Other sites say it may affect the flavor. If you are treating the plants, wash the leaves thoroughly.

    • profile image

      Liz 

      14 months ago

      I have some on my rosemary plant, what happens if I eat it?

    • profile image

      Carmine 

      14 months ago

      I think if powdery mildew on grapes turns the skin dark color and some skins crack it is too late those clusters should be cut off and discarded i trash bin. Then the infected vines should be sprayed with one of the articles recommended materials

    • profile image

      Vishal 

      18 months ago

      In India Maharashtra the powdery mildew have largely affected grapes...

    • profile image

      Mike 

      2 years ago

      Fist site I found that gave the when to reapply info. Thanks.

    • Gcrhoads64 profile imageAUTHOR

      Gable Rhoads 

      2 years ago from North Dakota

      Thanks for the comments Kristen and breathing. It is encouraging to get positive feedback. :)

    • breathing profile image

      Sajib 

      2 years ago from Bangladesh

      Plant lovers will be greatly benefited from this post. Indeed plants are subjected to many diseases. Powdery mildew is a very common disease among the plants. Many people who have their own plants don’t know how to treat powdery mildew. This post can be the cornerstone for them. The steps described in this hub are really worthwhile. I’ve tried a few ones myself and find them to be really effective. The organic ways are very much helpful. That’s why I advise the plant lovers to use the teachings of this post to exterminate powdery mildew. Also none of the processes are costly.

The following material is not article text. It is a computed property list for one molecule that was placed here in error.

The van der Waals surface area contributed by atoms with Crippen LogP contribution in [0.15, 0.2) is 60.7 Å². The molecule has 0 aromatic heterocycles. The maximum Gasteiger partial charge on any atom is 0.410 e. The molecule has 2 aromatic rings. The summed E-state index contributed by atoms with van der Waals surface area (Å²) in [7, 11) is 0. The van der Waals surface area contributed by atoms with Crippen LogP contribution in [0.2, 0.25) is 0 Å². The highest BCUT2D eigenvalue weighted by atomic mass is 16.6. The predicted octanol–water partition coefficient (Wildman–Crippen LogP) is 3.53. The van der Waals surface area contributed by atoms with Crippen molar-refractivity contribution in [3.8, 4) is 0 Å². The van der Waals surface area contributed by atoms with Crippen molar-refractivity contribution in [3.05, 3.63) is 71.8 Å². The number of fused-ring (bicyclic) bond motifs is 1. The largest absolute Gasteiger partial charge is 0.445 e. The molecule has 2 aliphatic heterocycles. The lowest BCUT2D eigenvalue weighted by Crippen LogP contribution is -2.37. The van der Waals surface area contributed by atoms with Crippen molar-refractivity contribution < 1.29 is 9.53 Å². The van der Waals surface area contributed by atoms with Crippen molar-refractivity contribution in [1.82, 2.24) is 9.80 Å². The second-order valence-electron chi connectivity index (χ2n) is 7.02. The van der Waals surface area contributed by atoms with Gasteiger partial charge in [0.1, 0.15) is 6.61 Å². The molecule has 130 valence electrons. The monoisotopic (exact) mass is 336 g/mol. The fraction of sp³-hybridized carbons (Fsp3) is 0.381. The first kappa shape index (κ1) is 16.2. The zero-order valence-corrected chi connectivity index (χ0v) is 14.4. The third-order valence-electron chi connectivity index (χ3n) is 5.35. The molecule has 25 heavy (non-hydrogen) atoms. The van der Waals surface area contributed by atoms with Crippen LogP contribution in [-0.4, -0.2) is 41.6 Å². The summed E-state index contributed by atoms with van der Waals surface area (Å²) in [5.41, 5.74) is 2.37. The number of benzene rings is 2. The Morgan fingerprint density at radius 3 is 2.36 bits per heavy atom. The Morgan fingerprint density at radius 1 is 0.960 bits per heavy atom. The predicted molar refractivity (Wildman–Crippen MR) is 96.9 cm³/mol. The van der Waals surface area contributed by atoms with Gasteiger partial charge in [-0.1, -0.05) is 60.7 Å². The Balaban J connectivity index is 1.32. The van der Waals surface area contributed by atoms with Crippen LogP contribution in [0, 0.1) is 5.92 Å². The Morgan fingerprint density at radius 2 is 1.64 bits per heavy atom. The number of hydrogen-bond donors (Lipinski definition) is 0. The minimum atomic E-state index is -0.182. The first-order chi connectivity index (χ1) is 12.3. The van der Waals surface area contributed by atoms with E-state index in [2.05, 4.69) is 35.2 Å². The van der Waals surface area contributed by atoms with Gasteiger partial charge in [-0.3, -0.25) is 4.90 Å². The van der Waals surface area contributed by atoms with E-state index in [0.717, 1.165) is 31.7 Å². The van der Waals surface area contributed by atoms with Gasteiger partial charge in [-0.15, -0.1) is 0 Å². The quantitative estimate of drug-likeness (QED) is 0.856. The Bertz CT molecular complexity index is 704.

• Kristen Howe profile image

      Kristen Howe 

      2 years ago from Northeast Ohio

      Great hub, Gable. This is so useful to know for next season, when I watch over my container garden. I'll keep it in mind to use milk or baking soda, if I do have that powdery mildew on my plants. Two green thumbs up!

    • profile image

      JANARDHAN N 

      4 years ago

      this as given me some assistance to fight against powdery mildew

      thanks to rentokil

    • Gcrhoads64 profile imageAUTHOR

      Gable Rhoads 

      5 years ago from North Dakota

      I'm glad I could help. :)

    • RTalloni profile image

      RTalloni 

      5 years ago from the short journey